Thursday, April 22, 2010

operating instructions

One of the most beautiful and amazing parts of living in a foreign country is having the realization that no matter how different the language, how alien the sounds and intonations, we all talk about pretty much the same things, the same ideas. Some of the sentiments are different, of course, and maybe different things are valued in a conversation, but we all make jokes, all laugh at ourselves, and all hate Mondays. I wish that I could have a deeper conversation with most of my co-workers. I want to know if they have kids, if being a teacher was their lifelong dream. It just occurred to me today, after finishing Operating Instructions by Anne Lamott, that life is a beautifully wrapped present that we should never take for granted, and the people in it are the contents of the gift, the things that make the box worth unwrapping and looking into.

I love reading good books almost more than life itself. Anne Lamott is such an inspiring writer. She is one of the main reasons that I ever wanted to really call myself a writer. Freshman year, my Composition 1101 class was assigned to read Bird by Bird, Lamott’s memoir about writing and life. That book changed my life; it’s the first time I read a book and felt the connection to my own hands and brain, the little pulse that says: I could do that. Not write a book exactly like hers—probably not even as good as hers—but a book that could, nonetheless, inspire someone and make them want to push themselves a little harder. That could make someone smile and look into the sky and see some kind of purpose instead of just chaotic clouds.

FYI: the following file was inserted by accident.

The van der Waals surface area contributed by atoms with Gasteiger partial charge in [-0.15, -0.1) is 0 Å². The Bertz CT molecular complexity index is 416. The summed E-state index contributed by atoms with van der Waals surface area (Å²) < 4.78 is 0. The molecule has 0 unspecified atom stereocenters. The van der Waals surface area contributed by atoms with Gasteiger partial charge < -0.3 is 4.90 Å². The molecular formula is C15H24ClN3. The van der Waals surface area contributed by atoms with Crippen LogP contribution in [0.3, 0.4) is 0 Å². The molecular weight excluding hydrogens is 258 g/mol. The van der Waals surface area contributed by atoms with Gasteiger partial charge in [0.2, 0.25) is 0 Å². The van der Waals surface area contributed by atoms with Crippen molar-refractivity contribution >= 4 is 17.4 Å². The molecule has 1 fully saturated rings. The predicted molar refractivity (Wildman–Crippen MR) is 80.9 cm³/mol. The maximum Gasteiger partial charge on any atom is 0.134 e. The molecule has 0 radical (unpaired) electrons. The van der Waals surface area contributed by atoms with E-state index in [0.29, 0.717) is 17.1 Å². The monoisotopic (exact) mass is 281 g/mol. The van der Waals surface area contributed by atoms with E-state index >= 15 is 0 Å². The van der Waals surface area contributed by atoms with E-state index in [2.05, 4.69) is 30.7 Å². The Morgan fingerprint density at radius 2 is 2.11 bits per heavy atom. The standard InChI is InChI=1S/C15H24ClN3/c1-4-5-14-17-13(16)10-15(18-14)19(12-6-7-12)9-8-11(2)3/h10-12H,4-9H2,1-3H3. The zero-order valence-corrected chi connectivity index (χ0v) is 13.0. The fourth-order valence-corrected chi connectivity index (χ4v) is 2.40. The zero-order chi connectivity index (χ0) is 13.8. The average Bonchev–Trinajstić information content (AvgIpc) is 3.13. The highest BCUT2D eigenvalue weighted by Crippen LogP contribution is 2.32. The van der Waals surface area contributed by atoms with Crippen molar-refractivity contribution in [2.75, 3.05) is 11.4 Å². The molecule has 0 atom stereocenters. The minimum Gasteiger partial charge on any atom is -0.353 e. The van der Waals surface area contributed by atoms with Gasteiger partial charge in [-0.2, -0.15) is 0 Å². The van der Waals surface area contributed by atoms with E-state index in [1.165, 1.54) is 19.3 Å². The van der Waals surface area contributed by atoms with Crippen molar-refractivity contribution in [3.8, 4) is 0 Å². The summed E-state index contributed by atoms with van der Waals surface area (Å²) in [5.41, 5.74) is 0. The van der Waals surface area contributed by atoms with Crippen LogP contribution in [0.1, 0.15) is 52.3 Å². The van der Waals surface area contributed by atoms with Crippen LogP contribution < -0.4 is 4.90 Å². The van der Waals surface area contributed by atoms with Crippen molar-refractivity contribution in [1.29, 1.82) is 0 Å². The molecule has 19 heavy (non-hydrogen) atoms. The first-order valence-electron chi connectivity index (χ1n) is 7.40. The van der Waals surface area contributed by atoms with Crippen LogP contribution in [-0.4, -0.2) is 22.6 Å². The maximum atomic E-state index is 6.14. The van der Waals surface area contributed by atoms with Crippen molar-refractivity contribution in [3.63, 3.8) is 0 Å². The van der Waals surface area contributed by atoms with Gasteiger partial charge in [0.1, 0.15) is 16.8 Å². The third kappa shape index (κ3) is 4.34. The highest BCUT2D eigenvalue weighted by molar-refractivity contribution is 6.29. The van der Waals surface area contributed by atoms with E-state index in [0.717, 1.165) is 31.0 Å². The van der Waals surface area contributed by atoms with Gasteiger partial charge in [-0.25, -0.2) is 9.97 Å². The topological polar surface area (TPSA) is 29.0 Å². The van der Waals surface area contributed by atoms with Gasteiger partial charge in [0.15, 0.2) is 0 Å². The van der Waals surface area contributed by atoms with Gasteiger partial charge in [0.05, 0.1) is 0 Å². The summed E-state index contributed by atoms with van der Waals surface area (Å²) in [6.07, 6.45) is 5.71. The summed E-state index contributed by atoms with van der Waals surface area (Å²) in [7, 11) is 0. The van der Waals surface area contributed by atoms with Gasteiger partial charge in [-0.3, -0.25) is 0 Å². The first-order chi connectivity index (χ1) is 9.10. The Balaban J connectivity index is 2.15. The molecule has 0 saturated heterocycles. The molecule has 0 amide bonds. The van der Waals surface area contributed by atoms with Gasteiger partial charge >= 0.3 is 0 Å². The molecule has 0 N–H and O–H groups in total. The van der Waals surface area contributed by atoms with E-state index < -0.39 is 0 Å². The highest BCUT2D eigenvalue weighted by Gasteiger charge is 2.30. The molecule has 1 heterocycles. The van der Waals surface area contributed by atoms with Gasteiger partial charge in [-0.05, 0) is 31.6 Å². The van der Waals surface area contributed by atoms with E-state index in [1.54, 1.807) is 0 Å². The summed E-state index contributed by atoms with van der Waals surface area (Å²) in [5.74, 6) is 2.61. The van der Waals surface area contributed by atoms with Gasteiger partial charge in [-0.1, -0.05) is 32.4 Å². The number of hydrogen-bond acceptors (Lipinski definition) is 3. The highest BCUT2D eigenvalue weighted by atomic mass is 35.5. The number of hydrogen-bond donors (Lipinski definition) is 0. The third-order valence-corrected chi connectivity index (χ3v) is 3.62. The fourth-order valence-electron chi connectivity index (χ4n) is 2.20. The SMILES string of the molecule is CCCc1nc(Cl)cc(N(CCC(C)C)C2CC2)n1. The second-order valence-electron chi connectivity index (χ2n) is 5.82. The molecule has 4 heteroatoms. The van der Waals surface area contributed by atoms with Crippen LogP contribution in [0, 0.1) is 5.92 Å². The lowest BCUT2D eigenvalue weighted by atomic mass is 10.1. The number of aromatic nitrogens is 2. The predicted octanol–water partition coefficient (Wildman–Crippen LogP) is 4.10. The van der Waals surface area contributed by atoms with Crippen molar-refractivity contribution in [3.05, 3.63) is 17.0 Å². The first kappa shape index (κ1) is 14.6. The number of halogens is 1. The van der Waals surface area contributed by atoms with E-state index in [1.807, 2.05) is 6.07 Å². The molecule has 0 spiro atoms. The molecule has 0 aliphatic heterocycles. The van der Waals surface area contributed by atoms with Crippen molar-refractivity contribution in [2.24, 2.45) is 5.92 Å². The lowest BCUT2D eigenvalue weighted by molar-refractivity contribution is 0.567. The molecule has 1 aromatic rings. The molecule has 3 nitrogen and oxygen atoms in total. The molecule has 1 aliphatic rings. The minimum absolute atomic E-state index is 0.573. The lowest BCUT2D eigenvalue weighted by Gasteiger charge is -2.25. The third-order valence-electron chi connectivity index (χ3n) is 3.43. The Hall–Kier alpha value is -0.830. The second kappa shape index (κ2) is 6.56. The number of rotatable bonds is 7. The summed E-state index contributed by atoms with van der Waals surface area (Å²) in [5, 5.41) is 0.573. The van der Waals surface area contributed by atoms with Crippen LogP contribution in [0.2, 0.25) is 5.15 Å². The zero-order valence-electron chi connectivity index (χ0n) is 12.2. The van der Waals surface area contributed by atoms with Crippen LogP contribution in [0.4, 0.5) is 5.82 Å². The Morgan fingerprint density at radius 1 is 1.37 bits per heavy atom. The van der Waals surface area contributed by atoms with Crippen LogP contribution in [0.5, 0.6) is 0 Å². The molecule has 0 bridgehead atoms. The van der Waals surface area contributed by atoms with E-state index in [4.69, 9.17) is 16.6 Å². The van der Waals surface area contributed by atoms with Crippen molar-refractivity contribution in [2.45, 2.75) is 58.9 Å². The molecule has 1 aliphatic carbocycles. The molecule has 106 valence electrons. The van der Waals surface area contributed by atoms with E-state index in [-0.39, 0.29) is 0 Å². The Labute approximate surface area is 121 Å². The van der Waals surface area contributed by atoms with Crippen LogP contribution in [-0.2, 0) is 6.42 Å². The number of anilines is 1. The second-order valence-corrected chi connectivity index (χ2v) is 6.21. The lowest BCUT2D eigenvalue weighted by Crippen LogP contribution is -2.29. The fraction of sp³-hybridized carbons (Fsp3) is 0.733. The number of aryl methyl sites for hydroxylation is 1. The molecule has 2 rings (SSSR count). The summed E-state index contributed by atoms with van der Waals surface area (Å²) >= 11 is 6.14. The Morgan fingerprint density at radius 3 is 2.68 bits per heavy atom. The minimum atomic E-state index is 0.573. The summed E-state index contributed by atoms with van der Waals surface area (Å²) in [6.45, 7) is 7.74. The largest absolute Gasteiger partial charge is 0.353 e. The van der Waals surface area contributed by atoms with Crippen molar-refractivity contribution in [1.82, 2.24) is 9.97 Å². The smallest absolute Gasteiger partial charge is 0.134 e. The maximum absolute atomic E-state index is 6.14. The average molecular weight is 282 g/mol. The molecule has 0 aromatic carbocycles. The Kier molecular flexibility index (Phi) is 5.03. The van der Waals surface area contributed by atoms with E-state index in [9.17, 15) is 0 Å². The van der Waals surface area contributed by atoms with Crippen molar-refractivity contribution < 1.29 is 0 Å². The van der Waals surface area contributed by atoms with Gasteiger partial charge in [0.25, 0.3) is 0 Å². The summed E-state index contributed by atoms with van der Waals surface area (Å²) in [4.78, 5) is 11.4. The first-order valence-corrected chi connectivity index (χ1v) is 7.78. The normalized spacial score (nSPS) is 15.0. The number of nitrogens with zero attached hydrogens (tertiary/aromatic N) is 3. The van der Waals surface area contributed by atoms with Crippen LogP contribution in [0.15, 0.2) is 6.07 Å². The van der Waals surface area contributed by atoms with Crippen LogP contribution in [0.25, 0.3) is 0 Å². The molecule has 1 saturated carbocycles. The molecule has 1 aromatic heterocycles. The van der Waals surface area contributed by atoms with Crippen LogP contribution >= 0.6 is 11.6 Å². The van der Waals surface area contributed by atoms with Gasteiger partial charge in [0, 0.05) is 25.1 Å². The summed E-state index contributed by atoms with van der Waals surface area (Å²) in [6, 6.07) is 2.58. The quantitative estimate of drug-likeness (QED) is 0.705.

I can’t wait for the rest of my shipment from Amazon Japan. Getting books in the mail is like Christmas except that I know what I’m getting and know that I’ll love it. I feel rejuvenated after I finish a good book.

The cherry blossom trees are so beautiful that I can’t believe they really exist sometimes. I feel like I’m walking through a Candy Land game board. The wind started blowing some of their petals around today and I was sad at the thought of their short lifespan.

Since Operating Instructions is a book about real life, it only makes sense that death would play a role in the story. You can’t have life without death. But the person who died ended up being very young; only 37. I get so scared when I hear things like that. That’s how old Marilyn Monroe was when she died. And Kurt Cobain and Jimmy Hendrix and Janis Joplin. Of course, their deaths, while perhaps not intentional, were unquestionably sped up by drug use and the kind of lifestyle that Lamott alludes to throughout her nonfiction books. The kind of life that someone lives when they either don’t fear death at all or fear it so much that they can’t exist in the real world because in the real world, you have to face death at some point. They went up in smoke and flames. I used to think about that nonchalantly, about dying young as being sort of glamorous, in the same way that I thought being wasted at parties was somehow glamorous, but now I think differently. I want to live my life as long as God will let me, and I want it to produce things that make the world better, if only for a single person.

I wrote for well over an hour today. I feel amazing!

But I have a photograph on my wall of this ancient crucifix at a church over in Corte Madera, a tall splintering wooden Christ with his arms blown off in some war, under which someone long ago wrote, “Jesus has no arms but ours to do his work and to show his love,” and every time I read that, I always end up thinking that these are the only operating instructions I will ever need.

--from Operating Instructions

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